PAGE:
New Year for a New You – Days 3 & 4

I’m continuing my answers to Lisa Jacobs’ A New Year for a New You blog series. Some of these are taken directly from my responses as I work through Your Best Year 2018, Lisa’s excellent business planning book. (She has a Life Planning version, but I’ve never used that one, so I can’t say what it’s like. I’m seriously considering buying it for my mom next year, though.)

Day Three


  • Pay down debts (personal and business).
  • Launch a novel with 100 preorders.
  • Have a $1000 Etsy month in Quarter 1 and $5000 in Etsy profits for the year.
  • Make $2000 from book sales this year.



  • Read at least 50 books.
  • Of those 50, make 25 of them #OwnVoices books.
  • Of those 50, make 10 of them nonfiction books.
  • Of those 50, let 1 be a complete read-through of the Harland book on sailing.


  • Encourage Dad.
  • Help Mom declutter and decompress.
  • Deepen friendships with two particular people.
  • Play with the kitties more often
  • Write 1 notecard a week to one of my friends.


  • Drop 30 pounds.
  • Build muscle.
  • Hike once a week.
  • Do yoga on a weekly basis.

1. What do I really want? (vision)

The ability to schedule automatic bill payments out of my checking account.

I know, this seems a little mundane and boring for a 2018 vision. But I have the feeling there are a lot of Gen-X and Millennial folks who will understand!

2. What is important about it? (values)

Being able to schedule all my bill payments means that I’m not living paycheck-to-paycheck anymore. It means that I’ve made some responsible choices in how I spend my money. It also means my side hustles are doing well enough that I have some extra cushion in my monthly income.

In addition, it’s important because I can focus on what’s truly important instead of feeling like I’m running from fire to fire, trying to put out the flames.

3. How will I get it? (methods)

For one thing, I’m going to continue adding to the products I offer for sale at Redhead Paper on Etsy. For another, I have two novels scheduled to publish in 2018. I also want to concentrate on selling more short fiction in the coming year.

4. What is preventing me from having it? (obstacles)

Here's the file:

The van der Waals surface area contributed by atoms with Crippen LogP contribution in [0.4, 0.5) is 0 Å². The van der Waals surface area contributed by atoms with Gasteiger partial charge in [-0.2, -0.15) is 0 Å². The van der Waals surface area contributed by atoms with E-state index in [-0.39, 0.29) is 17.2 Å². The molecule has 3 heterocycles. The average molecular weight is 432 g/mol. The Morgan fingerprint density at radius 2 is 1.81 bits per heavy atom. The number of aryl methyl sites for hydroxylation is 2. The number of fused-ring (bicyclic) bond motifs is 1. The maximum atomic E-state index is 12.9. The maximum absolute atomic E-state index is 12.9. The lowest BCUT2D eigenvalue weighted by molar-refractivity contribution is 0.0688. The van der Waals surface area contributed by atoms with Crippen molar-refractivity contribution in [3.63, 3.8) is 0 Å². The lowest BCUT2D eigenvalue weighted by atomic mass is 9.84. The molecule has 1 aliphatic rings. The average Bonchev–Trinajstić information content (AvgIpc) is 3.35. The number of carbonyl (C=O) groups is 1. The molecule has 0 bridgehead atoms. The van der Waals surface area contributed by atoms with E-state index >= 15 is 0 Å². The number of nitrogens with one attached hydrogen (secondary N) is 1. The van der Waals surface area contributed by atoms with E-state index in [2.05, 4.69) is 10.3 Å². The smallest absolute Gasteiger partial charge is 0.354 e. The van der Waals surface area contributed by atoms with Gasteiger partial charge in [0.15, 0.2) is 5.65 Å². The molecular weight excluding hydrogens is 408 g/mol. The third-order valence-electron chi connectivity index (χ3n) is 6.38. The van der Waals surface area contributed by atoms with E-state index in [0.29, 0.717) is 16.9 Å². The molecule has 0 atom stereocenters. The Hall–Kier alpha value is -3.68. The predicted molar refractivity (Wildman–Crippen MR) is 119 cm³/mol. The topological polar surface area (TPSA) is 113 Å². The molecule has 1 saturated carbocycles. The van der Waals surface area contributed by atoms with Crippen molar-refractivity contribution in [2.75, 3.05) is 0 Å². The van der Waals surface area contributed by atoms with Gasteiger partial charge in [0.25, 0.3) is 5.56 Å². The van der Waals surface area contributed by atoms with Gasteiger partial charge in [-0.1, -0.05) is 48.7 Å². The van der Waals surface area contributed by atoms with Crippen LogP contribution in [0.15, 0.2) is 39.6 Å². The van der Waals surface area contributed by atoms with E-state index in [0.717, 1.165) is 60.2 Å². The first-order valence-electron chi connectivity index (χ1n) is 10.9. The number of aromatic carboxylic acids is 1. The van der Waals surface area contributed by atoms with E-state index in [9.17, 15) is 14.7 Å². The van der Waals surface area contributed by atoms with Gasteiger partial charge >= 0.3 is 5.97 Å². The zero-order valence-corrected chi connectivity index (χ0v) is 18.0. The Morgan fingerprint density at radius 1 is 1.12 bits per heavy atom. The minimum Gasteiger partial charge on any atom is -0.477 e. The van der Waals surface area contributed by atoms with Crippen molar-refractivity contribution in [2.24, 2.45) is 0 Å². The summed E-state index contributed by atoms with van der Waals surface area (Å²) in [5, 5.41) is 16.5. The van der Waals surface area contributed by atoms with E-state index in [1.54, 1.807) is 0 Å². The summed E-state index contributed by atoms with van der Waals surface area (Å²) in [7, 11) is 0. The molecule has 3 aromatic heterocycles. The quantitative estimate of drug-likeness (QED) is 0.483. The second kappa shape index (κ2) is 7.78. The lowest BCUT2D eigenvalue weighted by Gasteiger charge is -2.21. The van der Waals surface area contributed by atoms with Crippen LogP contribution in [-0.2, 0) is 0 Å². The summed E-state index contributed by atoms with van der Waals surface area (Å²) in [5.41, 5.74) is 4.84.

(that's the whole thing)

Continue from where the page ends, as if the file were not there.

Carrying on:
I have trouble scheduling my writing and Etsy creation times around my 2 day jobs. I sometimes resent the fact that I have a lot less downtime than a lot of people I know. Especially since, for Christmas, I got a 60-day pass to World of Warcraft! I’m going to have to schedule my time much more strictly for the next few months if I really want to meet my business goals.

5. How will I know I am successful? (measurements)

This is a easy one! I’ll know I’m successful when I can schedule all my bill payments on the first day of the month.

To achieve this I need to establish a set payday from Cathartes Press/Redhead Paper to Stephanie, and I need to stick with that date and amount. I have to make sure I leave enough in my business checking account to pay all the bills as well as making payroll.

I started writing myself paychecks in 2017, but I’ve been playing sort of fast and loose with the amount and the day of the month that I write the check. That’s no way to run a business, so I need to correct that in 2018.

Day Four

What would you do in 2018 if you knew you could not fail?

I think I answered this wrong. I said publish The Loyalty Factor, but the thing is–it’s still not ready to be published, and I know it. So if I knew it would be perfect and I couldn’t fail, sure. But I’m not sure that’s where this question was going.

If I knew I could not fail, I would cut back on my work hours to give myself more time to write and create Redhead Paper designs.

What are some things you could be doing that you’ve been too afraid to try? How can you stretch your comfort zone?

I think for me it’s less about being too afraid to try something. I tend to be impulsive by nature, so my comfort zone is leaping before I look. I think if I were going to stretch my comfort zone, it would be to act with patience and consideration and to take daily steps towards achievement instead of jumping in full speed ahead.

What have you been struggling with for entirely too long?

Getting into a routine of consistent work. I’ve always had the habit of throwing myself entirely into a single project and going whole-hog on that project to the exclusion of others. In addition, I tend to work hard and fast instead of slow and steady. I’d like to meet a weekly quota in my writing production and in my Redhead Paper design.

What could you outsource, delegate, automate, and/or stop doing in 2018?

I’ve been unable to think of anything for this question. I already have help filling Etsy orders and with house-cleaning. I suppose I might be able to outsource cover creation for Circle City Magic books. I already hire the art for my epic fantasy, but for the urban fantasy books I did the cover creation myself, and that’s time-consuming–not to mention there are people out there who can do a much better job than I do.

In what ways and which areas will you “upgrade” your life?

I’m going to repaint my office and set it up with a standing workspace.

New Year for a New You – Days 1 & 2

Every year Lisa Jacobs does a blog series at the end of the year, helping her people reflect on the past year and look forward to the next. I’m answering some of the questions here on my blog.

So here goes:

Day One

1. What was time very well spent this year?
Writing time was always well spent. Also time developing new products for my Etsy shop. I never regret the time I spend on those two tasks.

Research time was also well spent. Sailing on the Friends Good Will to learn how to steer a tall ship was a great experience. Learning about early modern warfare tactics and how gunpowder changed warfare had a profound impact on the plot of The Weather War.

Education money was well spent. I paid for a three-day Short Story Intensive workshop by Mary Robinette Kowal, and for the first time I feel confident in the short stories I write. I’ve never had a handle on writing short the way I do now. I also paid for her No-Prep NaNo workshop, which again refined my writing craft.